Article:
A FERRARI LEGACY, SOUTHWEST AND BEYOND
“I went to high school in Miami Beach. It was like Beverly Hills East. The father of a girl in my class had a 250 GT Cabriolet. George Arents, who was one of Chinetti’s major financial backers, lived there, and he would park his 250 GT, a Tour de France Berlinetta, on the street. A friend called one day saying, ‘Hey, there’s a Ferrari down here on 16th Street,’ so I went there early in the morning on my way to school with my Polaroid camera to take a few pictures.
“He came out and offered me a ride, which I thought was pretty astounding. I said sure, so he fired up the TdF and off we went around the block a couple of times and that was it.”
Noted automotive illustrator Chuck Queener would soon follow a keen fascination with Ferrari and motorsport, to assert himself in the right place, Southern California, at the right time, the early 1960’s, to engage new friends and opportunities that would set a career path in motion.
“When I was 12 years old or so, I became interested in cars. I picked up my first Road & Track on a newsstand that had a 400 Superamerica on the cover in the late 50’s. The beauty of the car struck me, and then the sound they made was also a big draw.
“I had become aware of the Fisher Body Craftsman’s Guild scholarship program. If you designed and built a model car and won a prize, you’d get a college scholarship to a school in the Detroit area. I got all the material together and my Dad asked me how much was it going to cost to build this model. I researched it and figured out the balsa wood, the paint, the knives and tools was going to come to about $30. That was a lot of money in 1955, and my Father says, ‘Nope, cant’ do it.’ So, I gave up on the idea of becoming a designer and I just continued drawing cars.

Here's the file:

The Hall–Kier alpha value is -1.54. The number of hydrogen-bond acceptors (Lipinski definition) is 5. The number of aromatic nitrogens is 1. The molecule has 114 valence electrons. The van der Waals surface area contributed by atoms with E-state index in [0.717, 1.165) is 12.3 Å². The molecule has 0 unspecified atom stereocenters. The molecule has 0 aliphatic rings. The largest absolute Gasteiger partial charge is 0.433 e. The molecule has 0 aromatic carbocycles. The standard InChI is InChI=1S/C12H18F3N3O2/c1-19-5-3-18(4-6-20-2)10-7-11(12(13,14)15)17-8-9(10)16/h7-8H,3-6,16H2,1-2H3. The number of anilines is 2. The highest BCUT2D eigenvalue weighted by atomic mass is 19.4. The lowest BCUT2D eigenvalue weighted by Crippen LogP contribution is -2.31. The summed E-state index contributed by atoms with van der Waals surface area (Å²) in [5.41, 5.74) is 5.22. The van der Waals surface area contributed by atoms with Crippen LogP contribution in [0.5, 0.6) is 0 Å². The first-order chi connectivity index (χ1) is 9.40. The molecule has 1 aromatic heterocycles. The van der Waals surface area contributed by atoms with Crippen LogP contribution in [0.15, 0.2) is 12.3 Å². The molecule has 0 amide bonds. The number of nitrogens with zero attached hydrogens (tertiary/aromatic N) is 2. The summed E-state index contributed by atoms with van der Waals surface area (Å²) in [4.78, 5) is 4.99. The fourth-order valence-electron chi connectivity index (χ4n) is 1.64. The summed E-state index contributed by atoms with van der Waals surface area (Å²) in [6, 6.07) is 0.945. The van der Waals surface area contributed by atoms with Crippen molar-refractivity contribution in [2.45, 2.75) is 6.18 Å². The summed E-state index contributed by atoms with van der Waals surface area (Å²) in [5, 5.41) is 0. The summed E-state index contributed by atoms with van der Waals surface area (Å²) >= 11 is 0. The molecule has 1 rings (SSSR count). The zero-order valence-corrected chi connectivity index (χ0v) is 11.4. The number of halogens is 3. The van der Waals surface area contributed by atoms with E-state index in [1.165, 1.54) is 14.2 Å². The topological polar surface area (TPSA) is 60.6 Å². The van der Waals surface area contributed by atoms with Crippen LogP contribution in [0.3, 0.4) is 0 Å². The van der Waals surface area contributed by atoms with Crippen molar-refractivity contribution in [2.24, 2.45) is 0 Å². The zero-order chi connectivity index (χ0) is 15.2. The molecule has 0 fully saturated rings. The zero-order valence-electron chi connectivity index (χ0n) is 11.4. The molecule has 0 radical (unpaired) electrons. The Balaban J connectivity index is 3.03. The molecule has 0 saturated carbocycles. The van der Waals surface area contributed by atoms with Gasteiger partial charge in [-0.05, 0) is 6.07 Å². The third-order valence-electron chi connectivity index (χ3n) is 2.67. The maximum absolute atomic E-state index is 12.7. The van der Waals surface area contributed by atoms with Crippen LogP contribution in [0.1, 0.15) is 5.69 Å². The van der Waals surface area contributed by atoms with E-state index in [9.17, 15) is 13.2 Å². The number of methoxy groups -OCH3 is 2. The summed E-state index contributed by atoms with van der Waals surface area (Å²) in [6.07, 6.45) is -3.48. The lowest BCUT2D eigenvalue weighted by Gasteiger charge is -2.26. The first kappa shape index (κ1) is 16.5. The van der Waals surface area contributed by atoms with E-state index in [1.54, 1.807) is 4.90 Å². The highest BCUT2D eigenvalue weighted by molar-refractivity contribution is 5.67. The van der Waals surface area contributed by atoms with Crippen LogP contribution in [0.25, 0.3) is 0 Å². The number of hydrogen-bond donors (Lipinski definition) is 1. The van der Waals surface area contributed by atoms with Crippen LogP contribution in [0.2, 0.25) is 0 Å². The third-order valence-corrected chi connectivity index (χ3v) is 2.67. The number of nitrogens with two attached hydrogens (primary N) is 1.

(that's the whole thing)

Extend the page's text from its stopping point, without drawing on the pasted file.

“When I was sixteen, we would drive out to Miami where the Camoradi USA team was based. Sir Stirling Moss and Dan Gurney drove for them.
“Two buddies of mine and I started going up to Sebring in 1959. One guy would pay for the gas. One guy would pay for the food. The other guy would provide the vehicle, and we would drive up on Friday afternoon to Sebring, stay over night in the car, literally not get any sleep, go out to the garages, watch the mechanics work on the cars, then steal pit passes from the cars sitting outside in the fog and mist in the Kenilworth Hotel parking lot. It was so humid, you could just peel a pit pass that was on the inside of the windshield right off the car, smack it onto your car, and drive over the bridge into the paddock at Sebring. They didn’t have all the garbage that you need today to get anywhere near the paddock or even into the circuit, so it was a whole different deal in those days.
“I’ve always been interested in driving. I always thought the coordination needed to heel and toe, to make smooth downshifts that didn’t cause the car to jerk and buck was sort of a semi-art form.
“My dream at the time was to get to California, and made sure I that I could get there through the Air Force when I joined in 1961. I volunteered for an 18-month overseas assignment, which would allow me to later go to any base I wanted, so I chose March Air Force Base in Riverside, CA.
“I arrived in late 1963, and that’s where I met all the guys that worked for the Shelby Driving School, which was stationed at Riverside. I befriended the guard at the Riverside gate and could go watch the School anytime I could. I watched them test the first Cobra 427 with Ken Miles.
“I met Peter Brock who was one of the instructors and he told me all about Art Center. I didn’t know what that was. I had no idea. I really didn’t have a handle on where I was going to go for college, so I just took some of the drawings that I had done, one of a Cobra and things like that, and presented it to the school. They accepted me. Pete and I have been friends ever since.
“I met Larry Crane because he was living in Peter Brock’s house at the end of Turn Nine. In fact, Larry and I knew each other before we knew anybody else, and went to our first Ferrari Club meeting where we met Otto Zipper, Ed Niles, and Marshall Lieb.